How many engineers does it take to change a truck tire? About three... What I learned yesterday, after a co-worker told me he saw a bolt in my back passenger tire, and offered to change it out to the spare. Another car pulled up, two other engineers aboard. They came over, and while one supervised, another helped. So, technically, it takes two engineers to get it done, and one to supervise. HAH!
Took the stupid near-flat tire back to where I bought it, a Firestone in town. Boy, was I shocked. The guy at the desk looked it up, and said, "It'll be at least an hour before we can get to it, and it's going to be $19.73 including tax." I said, "Well then, the heck with you. See if I buy another tire here. That's almost brand-new, and that charge is ridiculous."
Walked out, and went to the Discount Tire down the street, the same place where I've bought two trailer tires. I explained my flat tire to a fellow behind the desk, we looked at it, and he said, "It'll be a while, but we'll get it fixed, and get it back on the truck."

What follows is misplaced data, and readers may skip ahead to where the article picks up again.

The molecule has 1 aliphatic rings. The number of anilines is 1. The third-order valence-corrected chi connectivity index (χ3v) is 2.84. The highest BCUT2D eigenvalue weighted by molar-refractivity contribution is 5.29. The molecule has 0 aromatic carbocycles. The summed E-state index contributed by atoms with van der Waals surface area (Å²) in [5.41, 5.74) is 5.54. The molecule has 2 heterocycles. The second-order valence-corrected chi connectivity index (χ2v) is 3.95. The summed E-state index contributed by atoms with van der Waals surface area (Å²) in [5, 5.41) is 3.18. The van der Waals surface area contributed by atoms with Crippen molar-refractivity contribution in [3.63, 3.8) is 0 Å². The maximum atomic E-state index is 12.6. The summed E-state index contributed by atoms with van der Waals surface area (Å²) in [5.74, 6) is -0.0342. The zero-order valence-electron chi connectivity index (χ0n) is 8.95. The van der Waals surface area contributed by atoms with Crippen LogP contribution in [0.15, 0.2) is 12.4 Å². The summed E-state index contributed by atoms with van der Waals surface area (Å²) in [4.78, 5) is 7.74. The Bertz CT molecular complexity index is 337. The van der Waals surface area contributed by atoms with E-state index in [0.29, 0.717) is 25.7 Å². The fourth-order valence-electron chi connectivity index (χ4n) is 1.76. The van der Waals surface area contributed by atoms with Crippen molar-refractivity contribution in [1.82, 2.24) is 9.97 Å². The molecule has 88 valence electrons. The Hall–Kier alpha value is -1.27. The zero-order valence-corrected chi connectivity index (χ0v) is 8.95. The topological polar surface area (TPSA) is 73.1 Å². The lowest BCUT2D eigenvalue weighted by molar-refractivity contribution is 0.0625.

I waited, and waited. The fellow that was assigned the job came into the waiting room, and said, "Not a big deal. It's fixable. It'll only be a few more minutes." A bit later, he came in, paper in his hand. "Alright ma'am. It's all done for you. Have a great evening. Drive carefully."
No charge. Absolutely zero charge. What good peoples! Discount Tire gets my vote, and my future tire purchases. If that's how they try to lure in customers, with no charge repairs, then it works. It's such a good way to treat customers, I'm blogging about it, so anybody with a shop in driving distance might consider them.
Horses are good. Ears were critter-free last night, and all are healing nicely. I'll clean them out tonight, and add more Tri-Tec. Beautiful cool morning today, with a few more on the forecast future.